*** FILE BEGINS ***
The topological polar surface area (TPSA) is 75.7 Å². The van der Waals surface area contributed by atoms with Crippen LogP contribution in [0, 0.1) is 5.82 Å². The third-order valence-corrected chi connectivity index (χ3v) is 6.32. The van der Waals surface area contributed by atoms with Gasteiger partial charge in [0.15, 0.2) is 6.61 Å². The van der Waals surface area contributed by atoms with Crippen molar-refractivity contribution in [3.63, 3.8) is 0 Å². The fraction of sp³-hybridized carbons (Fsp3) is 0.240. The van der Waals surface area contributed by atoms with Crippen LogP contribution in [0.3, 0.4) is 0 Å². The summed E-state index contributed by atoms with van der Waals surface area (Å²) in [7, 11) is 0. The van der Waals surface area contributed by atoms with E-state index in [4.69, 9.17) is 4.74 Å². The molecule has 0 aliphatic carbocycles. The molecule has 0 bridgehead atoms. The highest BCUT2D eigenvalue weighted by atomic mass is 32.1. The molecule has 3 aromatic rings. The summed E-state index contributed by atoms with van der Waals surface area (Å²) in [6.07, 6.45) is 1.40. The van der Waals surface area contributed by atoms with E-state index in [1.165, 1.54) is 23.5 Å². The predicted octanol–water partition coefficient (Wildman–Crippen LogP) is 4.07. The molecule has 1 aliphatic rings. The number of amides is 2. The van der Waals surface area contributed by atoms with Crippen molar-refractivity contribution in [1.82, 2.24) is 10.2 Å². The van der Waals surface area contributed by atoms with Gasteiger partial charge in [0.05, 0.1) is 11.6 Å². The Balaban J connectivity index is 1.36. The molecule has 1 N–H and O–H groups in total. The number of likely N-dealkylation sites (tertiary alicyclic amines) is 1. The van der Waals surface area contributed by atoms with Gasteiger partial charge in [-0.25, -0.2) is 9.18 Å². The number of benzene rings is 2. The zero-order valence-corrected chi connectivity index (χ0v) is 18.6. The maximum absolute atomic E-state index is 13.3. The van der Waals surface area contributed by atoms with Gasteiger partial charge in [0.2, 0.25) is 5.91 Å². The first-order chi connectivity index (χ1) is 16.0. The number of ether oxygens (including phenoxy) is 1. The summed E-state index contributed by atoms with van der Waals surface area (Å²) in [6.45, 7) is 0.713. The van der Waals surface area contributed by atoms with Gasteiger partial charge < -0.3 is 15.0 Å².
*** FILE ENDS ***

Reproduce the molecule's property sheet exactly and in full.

The topological polar surface area (TPSA) is 75.7 Å². The van der Waals surface area contributed by atoms with Crippen LogP contribution in [0, 0.1) is 5.82 Å². The third-order valence-corrected chi connectivity index (χ3v) is 6.32. The van der Waals surface area contributed by atoms with Gasteiger partial charge in [0.15, 0.2) is 6.61 Å². The van der Waals surface area contributed by atoms with Crippen molar-refractivity contribution in [3.63, 3.8) is 0 Å². The fraction of sp³-hybridized carbons (Fsp3) is 0.240. The van der Waals surface area contributed by atoms with Crippen LogP contribution in [0.3, 0.4) is 0 Å². The summed E-state index contributed by atoms with van der Waals surface area (Å²) in [7, 11) is 0. The van der Waals surface area contributed by atoms with E-state index in [4.69, 9.17) is 4.74 Å². The molecule has 0 aliphatic carbocycles. The molecule has 0 bridgehead atoms. The highest BCUT2D eigenvalue weighted by atomic mass is 32.1. The molecule has 3 aromatic rings. The summed E-state index contributed by atoms with van der Waals surface area (Å²) in [6.07, 6.45) is 1.40. The van der Waals surface area contributed by atoms with E-state index in [1.165, 1.54) is 23.5 Å². The predicted octanol–water partition coefficient (Wildman–Crippen LogP) is 4.07. The molecule has 1 aliphatic rings. The number of amides is 2. The van der Waals surface area contributed by atoms with Crippen molar-refractivity contribution in [1.82, 2.24) is 10.2 Å². The van der Waals surface area contributed by atoms with Gasteiger partial charge in [0.05, 0.1) is 11.6 Å². The Balaban J connectivity index is 1.36. The molecule has 1 N–H and O–H groups in total. The number of likely N-dealkylation sites (tertiary alicyclic amines) is 1. The van der Waals surface area contributed by atoms with Gasteiger partial charge in [-0.25, -0.2) is 9.18 Å². The number of benzene rings is 2. The zero-order valence-corrected chi connectivity index (χ0v) is 18.6. The maximum absolute atomic E-state index is 13.3. The van der Waals surface area contributed by atoms with Gasteiger partial charge in [0.2, 0.25) is 5.91 Å². The first-order chi connectivity index (χ1) is 16.0. The number of ether oxygens (including phenoxy) is 1. The summed E-state index contributed by atoms with van der Waals surface area (Å²) in [6.45, 7) is 0.713. The van der Waals surface area contributed by atoms with Gasteiger partial charge < -0.3 is 15.0 Å².